Old Style Baciamano

5. Ask Questions and Describe Yourself in Italian

Okay, now you have the basics covered: You already have said “Hello, my name is…” (Ciao, mi chiamo…), and you’ve shaken hands, smiled, nodded, and expressed happiness about meeting your new Italian friend or colleague. Now it’s time to describe yourself in Italian. You might want to start by saying where you’re from and where you live.

1- Di dove sei? (“Where are you from?”)

When meeting with a foreigner, usually one of the first questions you’ll ask is where they’re from. So, they might ask you:

  • Di dove sei? (“Where are you from?”)
  • Di che città/paese sei? (“What city/country are you from?”).

Good answers include:

  • Sono di... (“I am from…”)
  • Vengo da Londra/dall’Inghilterra (“I come from London/England”)
  • Sono Inglese (“I am English”)

At this point, to know more about the other person, you want to ask what Italian city your new friend is from. Remember that, although Italy is a fairly small country, because of its cultural richness, every city has distinctive peculiarities and Italians are very fond of their local heritage! So, go ahead and ask:

  • E tu, di che città sei? [Informal] or E lei, di che città è? [Formal] (“And you, what city are you from?”)
  • Dove vivi? [Informal] or Dove vive? [Formal] (“Where do you live?”)

Ciao, sono italiana e vivo a Roma

2- Da quanto tempo? (“How long…?”)

If you’ve been living in a city, studying Italian, or traveling through Europe, these are all interesting pieces of information to share when you’re introducing yourself in Italian. And you might want to specify for how long you’ve been doing it. Here are a couple of examples of introducing yourself in Italian by asking/answering this question:

  • Da quanto tempo vivi a Roma? (“How long have you been living in Rome?”)
  • Vivo a Roma da 4 settimane. (“I have been living in Rome for four weeks.”)


  • Da quanto tempo studi l’italiano? (“How long have you been studying Italian?”)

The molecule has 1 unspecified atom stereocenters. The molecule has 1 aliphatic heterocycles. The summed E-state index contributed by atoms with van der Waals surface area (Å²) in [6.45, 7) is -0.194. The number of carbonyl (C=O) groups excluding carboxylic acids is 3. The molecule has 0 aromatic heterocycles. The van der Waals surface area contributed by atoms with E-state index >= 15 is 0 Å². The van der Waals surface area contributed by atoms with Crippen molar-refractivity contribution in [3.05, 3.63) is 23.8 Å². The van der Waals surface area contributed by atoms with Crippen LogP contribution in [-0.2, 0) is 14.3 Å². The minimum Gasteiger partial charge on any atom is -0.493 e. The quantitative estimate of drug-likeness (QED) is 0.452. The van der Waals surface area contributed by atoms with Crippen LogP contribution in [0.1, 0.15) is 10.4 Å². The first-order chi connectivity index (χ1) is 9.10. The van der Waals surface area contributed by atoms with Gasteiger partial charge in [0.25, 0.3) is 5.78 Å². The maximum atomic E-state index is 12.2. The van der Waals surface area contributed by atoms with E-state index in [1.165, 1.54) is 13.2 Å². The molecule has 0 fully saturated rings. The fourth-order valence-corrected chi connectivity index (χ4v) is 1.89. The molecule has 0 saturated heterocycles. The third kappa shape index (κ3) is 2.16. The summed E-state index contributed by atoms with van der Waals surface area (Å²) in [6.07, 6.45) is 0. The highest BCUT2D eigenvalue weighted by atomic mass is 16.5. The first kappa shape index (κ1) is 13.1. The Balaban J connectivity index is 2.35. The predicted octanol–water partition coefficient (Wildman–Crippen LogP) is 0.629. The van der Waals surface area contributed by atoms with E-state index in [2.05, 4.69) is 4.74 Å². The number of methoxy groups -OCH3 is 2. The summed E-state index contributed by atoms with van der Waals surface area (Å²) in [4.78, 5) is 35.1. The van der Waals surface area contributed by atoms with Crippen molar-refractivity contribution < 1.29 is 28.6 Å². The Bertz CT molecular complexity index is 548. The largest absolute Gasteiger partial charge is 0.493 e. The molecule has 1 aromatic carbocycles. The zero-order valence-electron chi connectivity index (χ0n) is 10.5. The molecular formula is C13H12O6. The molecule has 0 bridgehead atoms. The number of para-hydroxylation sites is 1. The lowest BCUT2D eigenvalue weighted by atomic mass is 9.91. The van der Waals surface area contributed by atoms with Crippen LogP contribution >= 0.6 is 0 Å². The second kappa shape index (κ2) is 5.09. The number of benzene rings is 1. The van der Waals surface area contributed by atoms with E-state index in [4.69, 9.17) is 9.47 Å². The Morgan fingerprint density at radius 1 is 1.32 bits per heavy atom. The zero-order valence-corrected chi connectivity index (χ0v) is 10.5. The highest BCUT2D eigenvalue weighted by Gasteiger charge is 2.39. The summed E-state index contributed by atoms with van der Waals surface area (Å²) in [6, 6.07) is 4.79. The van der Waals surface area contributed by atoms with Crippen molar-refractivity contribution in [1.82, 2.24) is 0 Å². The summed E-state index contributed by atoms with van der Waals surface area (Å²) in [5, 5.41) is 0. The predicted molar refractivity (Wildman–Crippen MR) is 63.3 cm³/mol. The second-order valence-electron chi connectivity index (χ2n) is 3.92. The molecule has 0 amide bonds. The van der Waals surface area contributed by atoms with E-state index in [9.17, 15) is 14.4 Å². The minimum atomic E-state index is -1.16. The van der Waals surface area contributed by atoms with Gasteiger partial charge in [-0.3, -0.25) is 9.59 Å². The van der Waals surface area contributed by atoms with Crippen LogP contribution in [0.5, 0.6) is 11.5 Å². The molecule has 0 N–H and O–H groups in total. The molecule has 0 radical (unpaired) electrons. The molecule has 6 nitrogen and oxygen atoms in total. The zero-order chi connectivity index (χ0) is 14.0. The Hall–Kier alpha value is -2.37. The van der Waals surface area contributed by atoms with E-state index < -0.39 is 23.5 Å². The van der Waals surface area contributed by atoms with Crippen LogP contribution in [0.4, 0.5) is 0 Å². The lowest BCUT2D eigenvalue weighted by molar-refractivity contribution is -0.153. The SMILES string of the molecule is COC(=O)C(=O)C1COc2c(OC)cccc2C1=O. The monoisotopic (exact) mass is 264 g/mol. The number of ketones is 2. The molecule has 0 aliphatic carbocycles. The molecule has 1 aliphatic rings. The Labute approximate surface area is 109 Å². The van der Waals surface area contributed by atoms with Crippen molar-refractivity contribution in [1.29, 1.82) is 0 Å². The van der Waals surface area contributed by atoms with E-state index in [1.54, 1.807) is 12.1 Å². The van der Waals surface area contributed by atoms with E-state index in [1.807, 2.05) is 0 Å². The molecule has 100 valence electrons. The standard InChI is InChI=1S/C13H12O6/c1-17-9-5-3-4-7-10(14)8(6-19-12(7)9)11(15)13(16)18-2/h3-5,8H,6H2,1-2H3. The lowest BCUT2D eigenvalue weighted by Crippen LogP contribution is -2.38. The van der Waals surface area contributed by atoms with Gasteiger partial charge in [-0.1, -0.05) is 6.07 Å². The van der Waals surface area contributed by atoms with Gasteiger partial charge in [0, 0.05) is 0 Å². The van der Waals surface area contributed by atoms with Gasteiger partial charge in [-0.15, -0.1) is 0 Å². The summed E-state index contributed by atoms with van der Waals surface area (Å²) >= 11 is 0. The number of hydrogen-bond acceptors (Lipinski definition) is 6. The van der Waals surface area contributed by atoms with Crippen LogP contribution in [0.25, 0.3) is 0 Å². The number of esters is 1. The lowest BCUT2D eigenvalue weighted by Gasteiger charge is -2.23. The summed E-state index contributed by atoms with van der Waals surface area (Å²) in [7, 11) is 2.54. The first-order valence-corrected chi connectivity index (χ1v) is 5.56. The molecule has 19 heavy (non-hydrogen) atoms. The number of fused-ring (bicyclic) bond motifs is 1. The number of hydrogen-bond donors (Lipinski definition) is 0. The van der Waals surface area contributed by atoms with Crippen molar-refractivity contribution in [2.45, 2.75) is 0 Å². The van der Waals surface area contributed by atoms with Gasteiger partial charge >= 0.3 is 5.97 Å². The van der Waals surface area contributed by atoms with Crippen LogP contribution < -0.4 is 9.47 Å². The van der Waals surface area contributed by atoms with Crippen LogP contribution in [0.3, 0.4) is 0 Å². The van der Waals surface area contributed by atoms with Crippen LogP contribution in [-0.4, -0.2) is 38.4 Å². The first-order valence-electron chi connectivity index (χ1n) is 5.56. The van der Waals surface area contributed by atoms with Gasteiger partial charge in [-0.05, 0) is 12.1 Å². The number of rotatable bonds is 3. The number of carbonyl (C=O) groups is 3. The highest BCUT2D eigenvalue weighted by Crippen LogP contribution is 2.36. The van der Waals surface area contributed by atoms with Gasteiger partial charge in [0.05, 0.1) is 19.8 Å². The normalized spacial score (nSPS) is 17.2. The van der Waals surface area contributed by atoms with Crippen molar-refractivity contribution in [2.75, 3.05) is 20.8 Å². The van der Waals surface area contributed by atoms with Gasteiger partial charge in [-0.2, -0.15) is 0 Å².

• Studio l’Italiano con ItalianPod101 da 6 mesi! (“I have been studying with ItalianPod101 for six months!”)

3- Quanti anni hai? (“How Old are You?”) — Use with Caution

Now, this is a question you don’t want to ask older people or to Italian women, and it’s generally not asked during introductions. The only acceptable scenario in which to ask about someone’s age is among teenagers when a few years makes a lot of difference in social status! 😉

And if you’re in a professional setting, asking an Italian their age is even considered discriminatory in some cases. So it’s a big no-no. But you can always volunteer your age, and your friends will probably do the same: Ho 38 anni. E tu? (“I am thirty-eight. And you?”).

A smooth way to introduce the age factor in a conversation is to compare ages with phrases like these:

  • Abbiamo più o meno la stessa età. (“We are more or less the same age.”)
  • Sei più giovane di me, vero? (“You’re younger than me, right?”)
  • Io sono sicuramente più grande di te. (“I am definitely older than you.”)

4- Di cosa ti occupi? (“What do you do?”)

Until the past century, it wasn’t considered polite to talk about jobs and professions when meeting socially. Now, this has definitely changed, and it’s more and more common nowadays during Italian introductions to ask about each other’s profession. Especially if it’s a social encounter where people are doing networking.When talking about your job in Italian, these are a few useful phrases to know:

  • Di cosa ti occupi? (“What is your area?”)
  • Che lavoro fai? (“What is your job?”)
  • Che cosa fai? (“What do you do?”)

And to answer these questions with your profession, you just need to say Sono… (“I am…”) and your profession. Very simple:

  • Sono insegnante. (“I am a teacher.”)